Date of Award


Document Type


Degree Name

Master of Science

Degree Discipline



The oxidation of 4-methyl quinoline presents a very interesting problem if viewed theoretically. From its formula one can predict the possibility of at least five acids resulting from the oxidation and possibly more depending upon the stability of the rings involved.

The resonance energy of the pyridine ring as compared with the benzene ring (17) and the relative stability of the methyl group suggest that oxidation would occur first at the methyl group, the benzene ring would then be attacked and the pyridine nucleus would be subject to attack last. Quinoline-4 carboxylic acid should theoretically be the first acidic product formed. Meuller (14) inferred that the oxidation of 4-methyl quinoline with sulfuric acid using a Selenium catalyst results in the production of a pyridine carboxylic acid. Weidel (23) stated that other products are formed in the oxidation of quinolepidene.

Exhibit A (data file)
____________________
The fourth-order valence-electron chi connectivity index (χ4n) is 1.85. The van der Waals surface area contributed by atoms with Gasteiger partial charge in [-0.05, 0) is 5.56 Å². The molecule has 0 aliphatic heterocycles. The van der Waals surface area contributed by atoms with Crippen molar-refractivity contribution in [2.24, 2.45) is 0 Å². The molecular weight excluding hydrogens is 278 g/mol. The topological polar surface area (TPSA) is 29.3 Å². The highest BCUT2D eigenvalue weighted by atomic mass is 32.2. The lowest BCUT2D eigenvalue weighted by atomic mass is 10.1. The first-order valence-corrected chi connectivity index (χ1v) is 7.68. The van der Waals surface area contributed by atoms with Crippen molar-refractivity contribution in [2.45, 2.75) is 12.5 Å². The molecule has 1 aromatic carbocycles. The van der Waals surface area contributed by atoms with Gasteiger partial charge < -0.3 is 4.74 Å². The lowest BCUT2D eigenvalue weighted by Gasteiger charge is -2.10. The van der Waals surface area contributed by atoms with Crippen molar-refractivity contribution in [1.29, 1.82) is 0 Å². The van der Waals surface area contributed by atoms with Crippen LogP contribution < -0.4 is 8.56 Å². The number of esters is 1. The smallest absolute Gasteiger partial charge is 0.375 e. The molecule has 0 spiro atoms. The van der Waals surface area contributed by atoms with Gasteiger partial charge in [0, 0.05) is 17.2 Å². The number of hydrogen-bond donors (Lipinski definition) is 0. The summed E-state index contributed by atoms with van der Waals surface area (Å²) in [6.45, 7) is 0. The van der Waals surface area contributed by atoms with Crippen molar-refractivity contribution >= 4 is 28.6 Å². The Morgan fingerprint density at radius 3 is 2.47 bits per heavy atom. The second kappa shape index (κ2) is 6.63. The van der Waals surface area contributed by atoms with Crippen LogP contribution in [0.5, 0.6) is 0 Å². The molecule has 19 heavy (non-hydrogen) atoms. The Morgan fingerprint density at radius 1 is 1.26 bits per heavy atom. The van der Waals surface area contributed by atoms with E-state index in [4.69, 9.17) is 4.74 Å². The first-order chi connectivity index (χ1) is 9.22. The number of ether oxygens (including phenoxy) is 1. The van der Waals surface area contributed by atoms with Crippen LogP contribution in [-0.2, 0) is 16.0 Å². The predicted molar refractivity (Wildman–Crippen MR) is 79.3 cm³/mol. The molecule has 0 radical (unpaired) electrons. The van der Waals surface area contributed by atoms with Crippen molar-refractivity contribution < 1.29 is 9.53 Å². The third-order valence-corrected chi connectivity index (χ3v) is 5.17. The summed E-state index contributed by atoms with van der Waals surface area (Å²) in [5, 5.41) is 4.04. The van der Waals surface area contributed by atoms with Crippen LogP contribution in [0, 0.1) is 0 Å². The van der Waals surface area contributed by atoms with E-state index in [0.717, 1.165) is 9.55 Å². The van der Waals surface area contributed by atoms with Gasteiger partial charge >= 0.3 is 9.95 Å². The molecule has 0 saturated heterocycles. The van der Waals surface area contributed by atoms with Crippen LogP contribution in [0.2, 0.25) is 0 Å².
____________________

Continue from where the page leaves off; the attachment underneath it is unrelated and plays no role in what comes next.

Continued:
Our laboratory had need of quinoline-4 carboxylic acid and could not secure it from commercial sources. For this reason we proceeded to oxidize 4-methyl quinoline.

A search of the literature revealed interesting work done by Weidel (23). This worker oxidized quinolepidene with chromic acid. These experiments and those done later by Doebner and Miller (6, 7) form the basis of the present experiments.

Committee Chair/Advisor

E. E. O'Banion


Prairie View A&M College


© 2021 Prairie View A & M University

Creative Commons License
This work is licensed under a Creative Commons Attribution-NonCommercial 4.0 International License.

Date of Digitization


Contributing Institution

John B Coleman Library

City of Publication

Prairie View





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